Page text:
24. Vera Lynn – My Son, My Son (1954)

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‘Vera, Vera, what has become of you?’ So Roger Waters sang on Pink Floyd’s Vera from 1980 double album The Wall. It may well be partly because I love that album, but at some point I got it into my head that Dame Vera Lynn had died, a long time back. I was shocked upon researching this to find out she turned 100 on 20 March, 2017. 100! Well done Vera.

What’s more, the Forces Sweetheart achieved an incredible feat in 2017. She released the compilation Vera Lynn 100, making her the first centenarian performer to have an album in the charts. Amazing really, when you consider that she had three singles in the initial UK top 12 back in 1952 (which was actually a top 15 due to tied positions) – Auf Wiederseh’n Sweetheart, The Homing Waltz and Forget-Me-Not. The first of those three had also been the first single by a British performer to be number 1 in the US.

It had taken a long time for Britain to recover from World War Two, so it’s no wonder that Dame Vera Lynn was still in vogue in the mid-50s. However, rationing had just come to an end, so I’m sure this would have been symbolic of a need to finally move on from such traumatic times. Perhaps this is partly why My Son, My Son remains her only number 1 single, and the beginning of her decline in fame. It had been written by Gordon Melville Rees, Bob Howard and trumpeter Eddie Calvert, who had scored a number 1 with Oh Mein Papa back at the start of the year.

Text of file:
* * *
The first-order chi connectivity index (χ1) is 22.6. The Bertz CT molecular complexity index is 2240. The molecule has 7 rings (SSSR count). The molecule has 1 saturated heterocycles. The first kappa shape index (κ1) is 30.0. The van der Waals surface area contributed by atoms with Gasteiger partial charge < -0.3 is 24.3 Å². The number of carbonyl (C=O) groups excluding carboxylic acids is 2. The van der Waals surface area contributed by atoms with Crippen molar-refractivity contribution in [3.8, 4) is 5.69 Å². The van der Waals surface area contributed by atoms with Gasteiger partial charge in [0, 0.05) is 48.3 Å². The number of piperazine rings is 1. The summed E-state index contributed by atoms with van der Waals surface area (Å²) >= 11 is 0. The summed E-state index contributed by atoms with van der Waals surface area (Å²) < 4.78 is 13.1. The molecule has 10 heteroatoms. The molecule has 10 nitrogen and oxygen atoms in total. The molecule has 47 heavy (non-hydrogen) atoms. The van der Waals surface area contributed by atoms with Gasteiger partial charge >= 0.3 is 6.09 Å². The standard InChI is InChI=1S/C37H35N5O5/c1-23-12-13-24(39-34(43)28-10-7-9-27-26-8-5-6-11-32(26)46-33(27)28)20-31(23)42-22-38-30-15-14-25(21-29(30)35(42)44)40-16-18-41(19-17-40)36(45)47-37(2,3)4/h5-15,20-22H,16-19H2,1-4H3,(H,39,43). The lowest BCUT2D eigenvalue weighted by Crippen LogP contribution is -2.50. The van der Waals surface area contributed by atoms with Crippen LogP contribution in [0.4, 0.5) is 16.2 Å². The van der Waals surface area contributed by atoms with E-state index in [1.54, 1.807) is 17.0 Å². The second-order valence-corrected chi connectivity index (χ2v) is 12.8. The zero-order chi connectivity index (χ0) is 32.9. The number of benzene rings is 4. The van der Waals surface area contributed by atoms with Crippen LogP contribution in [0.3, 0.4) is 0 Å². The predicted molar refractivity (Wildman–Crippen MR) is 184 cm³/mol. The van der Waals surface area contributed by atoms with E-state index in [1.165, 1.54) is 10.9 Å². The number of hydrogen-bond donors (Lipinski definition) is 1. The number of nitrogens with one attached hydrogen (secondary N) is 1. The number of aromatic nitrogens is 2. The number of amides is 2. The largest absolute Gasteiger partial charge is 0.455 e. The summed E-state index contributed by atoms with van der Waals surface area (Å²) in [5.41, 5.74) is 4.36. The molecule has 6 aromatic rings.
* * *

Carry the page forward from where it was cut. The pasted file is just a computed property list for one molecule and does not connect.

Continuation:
I feel bad slating this, but the fact she helped a nation keep sane in the war doesn’t make My Son, My Son any easier to enjoy now. Frank Lee’s production is overblown, with backing vocals from a male voice choir that hurt the ears. The lyrics tap into the spirit of songs like We’ll Meet Again by paying tribute to a mother’s son. You can picture a soldier’s mum singing it in-between sobbing over a letter from her brave boy fighting in another country. It seems trite in this day and age, and possibly to the younger generation back then, keen for something with some energy and spirit. Someone like Johnnie Ray, for instance. Having said that, it was the typical-of-the-time Hold My Hand by Don Cornell that knocked Lynn off the top for a second run as bestseller.

During Lynn’s fortnight at number 1, Great Britain defeated France at the Parc des Princes in Paris to win the first ever Rugby League World Cup, on 13 November.

Written by: Gordon Melville Rees, Bob Howard & Eddie Calvert

Weeks at number 1: 2 (5-18 November)

 

2 Replies to “24. Vera Lynn – My Son, My Son (1954)”

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